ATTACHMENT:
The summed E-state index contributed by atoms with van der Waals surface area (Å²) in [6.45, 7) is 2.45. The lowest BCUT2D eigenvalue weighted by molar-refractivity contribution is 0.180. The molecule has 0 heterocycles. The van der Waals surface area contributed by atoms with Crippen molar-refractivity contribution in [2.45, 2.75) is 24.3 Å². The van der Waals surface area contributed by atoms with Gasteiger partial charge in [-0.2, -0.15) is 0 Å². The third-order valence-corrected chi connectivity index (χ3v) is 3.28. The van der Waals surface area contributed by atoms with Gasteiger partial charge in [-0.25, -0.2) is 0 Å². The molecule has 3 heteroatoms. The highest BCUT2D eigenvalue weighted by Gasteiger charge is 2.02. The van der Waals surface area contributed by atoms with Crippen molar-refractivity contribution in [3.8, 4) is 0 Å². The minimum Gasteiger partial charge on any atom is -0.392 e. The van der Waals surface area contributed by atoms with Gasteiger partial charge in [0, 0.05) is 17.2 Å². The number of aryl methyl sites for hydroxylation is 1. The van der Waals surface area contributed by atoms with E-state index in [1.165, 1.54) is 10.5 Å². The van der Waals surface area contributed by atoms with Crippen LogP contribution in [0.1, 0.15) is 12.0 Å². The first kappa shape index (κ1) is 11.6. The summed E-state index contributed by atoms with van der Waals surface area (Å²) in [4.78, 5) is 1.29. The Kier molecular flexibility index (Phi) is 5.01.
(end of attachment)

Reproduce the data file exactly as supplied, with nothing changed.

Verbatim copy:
The summed E-state index contributed by atoms with van der Waals surface area (Å²) in [6.45, 7) is 2.45. The lowest BCUT2D eigenvalue weighted by molar-refractivity contribution is 0.180. The molecule has 0 heterocycles. The van der Waals surface area contributed by atoms with Crippen molar-refractivity contribution in [2.45, 2.75) is 24.3 Å². The van der Waals surface area contributed by atoms with Gasteiger partial charge in [-0.2, -0.15) is 0 Å². The third-order valence-corrected chi connectivity index (χ3v) is 3.28. The van der Waals surface area contributed by atoms with Gasteiger partial charge in [-0.25, -0.2) is 0 Å². The molecule has 3 heteroatoms. The highest BCUT2D eigenvalue weighted by Gasteiger charge is 2.02. The van der Waals surface area contributed by atoms with Crippen molar-refractivity contribution in [3.8, 4) is 0 Å². The minimum Gasteiger partial charge on any atom is -0.392 e. The van der Waals surface area contributed by atoms with Gasteiger partial charge in [0, 0.05) is 17.2 Å². The number of aryl methyl sites for hydroxylation is 1. The van der Waals surface area contributed by atoms with E-state index in [1.165, 1.54) is 10.5 Å². The van der Waals surface area contributed by atoms with Crippen LogP contribution in [0.1, 0.15) is 12.0 Å². The first kappa shape index (κ1) is 11.6. The summed E-state index contributed by atoms with van der Waals surface area (Å²) in [4.78, 5) is 1.29. The Kier molecular flexibility index (Phi) is 5.01.